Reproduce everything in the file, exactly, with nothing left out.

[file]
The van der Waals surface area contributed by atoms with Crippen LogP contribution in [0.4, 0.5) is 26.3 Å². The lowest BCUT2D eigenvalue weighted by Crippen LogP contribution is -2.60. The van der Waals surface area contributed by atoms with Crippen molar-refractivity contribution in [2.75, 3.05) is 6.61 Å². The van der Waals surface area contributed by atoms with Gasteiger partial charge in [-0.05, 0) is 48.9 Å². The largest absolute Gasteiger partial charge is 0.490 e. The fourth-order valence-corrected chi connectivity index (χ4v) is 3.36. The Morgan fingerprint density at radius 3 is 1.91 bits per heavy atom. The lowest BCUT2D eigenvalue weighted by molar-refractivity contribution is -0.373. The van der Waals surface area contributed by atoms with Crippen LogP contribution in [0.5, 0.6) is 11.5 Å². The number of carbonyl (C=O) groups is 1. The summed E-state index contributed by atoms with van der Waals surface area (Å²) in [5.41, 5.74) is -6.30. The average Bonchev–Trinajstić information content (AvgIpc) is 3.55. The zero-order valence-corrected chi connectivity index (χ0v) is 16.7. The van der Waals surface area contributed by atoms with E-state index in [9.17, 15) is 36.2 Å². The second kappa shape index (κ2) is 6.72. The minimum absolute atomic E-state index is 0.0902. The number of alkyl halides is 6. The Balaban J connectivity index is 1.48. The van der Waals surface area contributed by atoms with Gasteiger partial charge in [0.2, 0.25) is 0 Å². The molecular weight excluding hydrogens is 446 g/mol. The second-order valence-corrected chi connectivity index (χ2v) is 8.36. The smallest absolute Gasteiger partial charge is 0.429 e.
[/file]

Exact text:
The van der Waals surface area contributed by atoms with Crippen LogP contribution in [0.4, 0.5) is 26.3 Å². The lowest BCUT2D eigenvalue weighted by Crippen LogP contribution is -2.60. The van der Waals surface area contributed by atoms with Crippen molar-refractivity contribution in [2.75, 3.05) is 6.61 Å². The van der Waals surface area contributed by atoms with Gasteiger partial charge in [-0.05, 0) is 48.9 Å². The largest absolute Gasteiger partial charge is 0.490 e. The fourth-order valence-corrected chi connectivity index (χ4v) is 3.36. The Morgan fingerprint density at radius 3 is 1.91 bits per heavy atom. The lowest BCUT2D eigenvalue weighted by molar-refractivity contribution is -0.373. The van der Waals surface area contributed by atoms with Crippen LogP contribution in [0.5, 0.6) is 11.5 Å². The number of carbonyl (C=O) groups is 1. The summed E-state index contributed by atoms with van der Waals surface area (Å²) in [5.41, 5.74) is -6.30. The average Bonchev–Trinajstić information content (AvgIpc) is 3.55. The zero-order valence-corrected chi connectivity index (χ0v) is 16.7. The van der Waals surface area contributed by atoms with E-state index in [9.17, 15) is 36.2 Å². The second kappa shape index (κ2) is 6.72. The minimum absolute atomic E-state index is 0.0902. The number of alkyl halides is 6. The Balaban J connectivity index is 1.48. The van der Waals surface area contributed by atoms with Gasteiger partial charge in [0.2, 0.25) is 0 Å². The molecular weight excluding hydrogens is 446 g/mol. The second-order valence-corrected chi connectivity index (χ2v) is 8.36. The smallest absolute Gasteiger partial charge is 0.429 e.